How effective are meetings in Cambodia?

In Cambodia, I needed to adapt my approach to meeting effectiveness to suit the local cultural reality. I have quite a few funny stories to tell!

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How effective are meetings in Cambodia?

Known to facilitate effective meetings

I have the reputation at work of making sure that meetings are effective, so that all participants get the most from them, and do not waste time. During my three months stint doing development work in Cambodia, I needed to adapt my approach to suit the local cultural reality. Sometimes my expectations collided with the Asian culture. In many situations I needed to leave my normal way of doing things to one side, observe and accept things as they were. This experience also taught me a lot about my work with different company cultures.

In 2011 I fulfilled a long-term dream! I carried out a 3-month project in Cambodia with the British charitable organisation VSO (Voluntary Services Overseas: http://www.vsointernational.org/). VSO works in developing countries in order to improve the living condition of the poorest members of society. In this context I carried out market analyses for free range chickens, farmed fish and pineapple. The goal of these analyses was to help improve the living conditions of the subsistence paddy rice farmers. In order to supplement their income they breed and sell chickens or fish. I carried out studies and interviews through local teams, and I was able to put forward valuable improvement suggestions. After their full implementation the income of the poorest farmers in the target areas could be doubled.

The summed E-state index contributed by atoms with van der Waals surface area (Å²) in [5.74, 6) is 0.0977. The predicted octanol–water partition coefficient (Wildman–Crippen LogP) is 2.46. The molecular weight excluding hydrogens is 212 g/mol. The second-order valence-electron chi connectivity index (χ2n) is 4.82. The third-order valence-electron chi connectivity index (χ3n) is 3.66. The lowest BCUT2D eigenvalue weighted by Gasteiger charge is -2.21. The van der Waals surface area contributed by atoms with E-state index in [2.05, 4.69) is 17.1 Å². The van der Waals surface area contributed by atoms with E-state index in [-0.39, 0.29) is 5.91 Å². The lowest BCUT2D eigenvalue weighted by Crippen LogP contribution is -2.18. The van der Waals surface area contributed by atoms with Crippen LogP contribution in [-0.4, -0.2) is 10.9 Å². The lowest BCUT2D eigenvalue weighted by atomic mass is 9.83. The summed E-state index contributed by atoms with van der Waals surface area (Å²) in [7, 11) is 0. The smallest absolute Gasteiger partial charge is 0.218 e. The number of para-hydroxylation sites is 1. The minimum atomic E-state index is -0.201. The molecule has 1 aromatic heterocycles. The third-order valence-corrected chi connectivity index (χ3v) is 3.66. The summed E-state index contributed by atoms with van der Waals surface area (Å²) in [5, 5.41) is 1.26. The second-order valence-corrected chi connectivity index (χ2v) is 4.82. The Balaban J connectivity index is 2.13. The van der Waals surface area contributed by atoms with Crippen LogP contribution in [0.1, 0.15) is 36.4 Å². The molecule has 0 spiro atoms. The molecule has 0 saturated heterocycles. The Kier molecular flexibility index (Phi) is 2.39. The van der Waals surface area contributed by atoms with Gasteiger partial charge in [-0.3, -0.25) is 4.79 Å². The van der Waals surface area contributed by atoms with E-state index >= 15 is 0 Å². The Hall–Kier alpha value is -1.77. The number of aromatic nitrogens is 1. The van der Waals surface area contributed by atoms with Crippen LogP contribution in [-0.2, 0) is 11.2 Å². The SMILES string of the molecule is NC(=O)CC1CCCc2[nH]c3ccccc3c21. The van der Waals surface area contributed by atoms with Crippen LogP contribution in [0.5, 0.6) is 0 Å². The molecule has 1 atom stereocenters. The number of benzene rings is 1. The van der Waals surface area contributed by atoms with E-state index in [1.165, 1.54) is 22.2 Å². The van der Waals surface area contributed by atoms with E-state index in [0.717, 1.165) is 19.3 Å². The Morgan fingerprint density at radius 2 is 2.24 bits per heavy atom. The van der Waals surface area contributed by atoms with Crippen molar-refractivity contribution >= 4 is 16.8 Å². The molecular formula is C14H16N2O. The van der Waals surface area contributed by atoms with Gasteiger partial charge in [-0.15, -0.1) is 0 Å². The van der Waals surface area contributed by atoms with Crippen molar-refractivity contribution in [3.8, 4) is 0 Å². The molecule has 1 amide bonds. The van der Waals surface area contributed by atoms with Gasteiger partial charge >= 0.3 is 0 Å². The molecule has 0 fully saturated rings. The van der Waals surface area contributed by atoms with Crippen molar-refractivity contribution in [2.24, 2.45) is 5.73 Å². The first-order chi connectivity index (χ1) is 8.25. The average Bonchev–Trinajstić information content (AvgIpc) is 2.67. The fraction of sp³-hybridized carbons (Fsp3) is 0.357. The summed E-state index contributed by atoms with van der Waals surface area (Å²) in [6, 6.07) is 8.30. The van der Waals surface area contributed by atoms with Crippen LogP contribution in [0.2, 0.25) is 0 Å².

As much as I tried – the Cambodian culture is not conducive to effective meetings!

During this study, I participated and led numerous meetings, and finally presented my findings and improvement suggestions to stakeholders. I put a lot of emphasis on making sure that meetings I participate in are as effective as possible, and that participants should have the greatest benefit from participating. In Cambodia, my expectations were often challenged. In the following paragraphs I contrast some rules for effective meetings with my experiences in Cambodia.
Rule # 1: Mobile phones and laptops are switched off before the meeting, in order to enable a focused work atmosphere
During my final presentation I experienced something for the first time in my whole professional career. I presented my findings in English and had to rely on the support of my translator Phally, as some of the participants in the meeting spoke little or no English. Phally translated my presentation into Khmer – the language spoken in Cambodia. About one third through the presentation Phally’s mobile phone rang. Of course I expected him to switch off the phone and continue with the translation, as Phally was in the middle of translating a complex concept into Khmer. But no! He answers the phone and kneels down (almost hiding from the meeting participants underneath the table), and goes on to negotiate for a few minutes with the caller from underneath the table. During the presentation I was totally dependent on Phally, as I couldn’t speak Khmer and therefore couldn’t fully discuss the concepts on my own. All meeting participants therefore had to wait for Phally to finish his phone conversation, then I had to repeat myself for him to translate it to the group.

I learned that in Cambodia it is very impolite not to answer your mobile phone, especially if a person of higher social or professional standing calls, as you would “lose face” if you didn’t answer. Interrupting the meeting that was going on was less impolite in Phally’s eyes than not answering his phone.
Rule # 2: Allow an appropriate time duration for a meeting to quickly discuss the relevant topics and agree on actions and next steps